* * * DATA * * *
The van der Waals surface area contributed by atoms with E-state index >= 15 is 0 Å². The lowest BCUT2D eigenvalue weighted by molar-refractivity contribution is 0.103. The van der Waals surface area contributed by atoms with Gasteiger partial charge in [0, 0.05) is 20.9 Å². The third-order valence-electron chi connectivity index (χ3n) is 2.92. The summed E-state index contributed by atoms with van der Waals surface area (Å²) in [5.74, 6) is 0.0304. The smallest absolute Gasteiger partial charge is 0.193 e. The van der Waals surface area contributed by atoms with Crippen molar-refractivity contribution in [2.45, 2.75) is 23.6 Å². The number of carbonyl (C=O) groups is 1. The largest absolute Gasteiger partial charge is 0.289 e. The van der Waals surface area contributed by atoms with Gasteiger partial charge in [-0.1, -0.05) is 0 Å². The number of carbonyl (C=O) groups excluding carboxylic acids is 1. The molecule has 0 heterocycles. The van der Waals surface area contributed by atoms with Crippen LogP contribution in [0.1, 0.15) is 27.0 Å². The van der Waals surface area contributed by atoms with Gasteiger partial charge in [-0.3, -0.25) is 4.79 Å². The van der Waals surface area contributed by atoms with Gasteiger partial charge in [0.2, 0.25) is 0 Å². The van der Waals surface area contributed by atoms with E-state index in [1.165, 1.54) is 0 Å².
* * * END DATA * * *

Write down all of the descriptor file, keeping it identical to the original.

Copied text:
The van der Waals surface area contributed by atoms with E-state index >= 15 is 0 Å². The lowest BCUT2D eigenvalue weighted by molar-refractivity contribution is 0.103. The van der Waals surface area contributed by atoms with Gasteiger partial charge in [0, 0.05) is 20.9 Å². The third-order valence-electron chi connectivity index (χ3n) is 2.92. The summed E-state index contributed by atoms with van der Waals surface area (Å²) in [5.74, 6) is 0.0304. The smallest absolute Gasteiger partial charge is 0.193 e. The van der Waals surface area contributed by atoms with Crippen molar-refractivity contribution in [2.45, 2.75) is 23.6 Å². The number of carbonyl (C=O) groups is 1. The largest absolute Gasteiger partial charge is 0.289 e. The van der Waals surface area contributed by atoms with Gasteiger partial charge in [-0.1, -0.05) is 0 Å². The number of carbonyl (C=O) groups excluding carboxylic acids is 1. The molecule has 0 heterocycles. The van der Waals surface area contributed by atoms with Crippen LogP contribution in [0.1, 0.15) is 27.0 Å². The van der Waals surface area contributed by atoms with Gasteiger partial charge in [-0.3, -0.25) is 4.79 Å². The van der Waals surface area contributed by atoms with Gasteiger partial charge in [0.2, 0.25) is 0 Å². The van der Waals surface area contributed by atoms with E-state index in [1.165, 1.54) is 0 Å².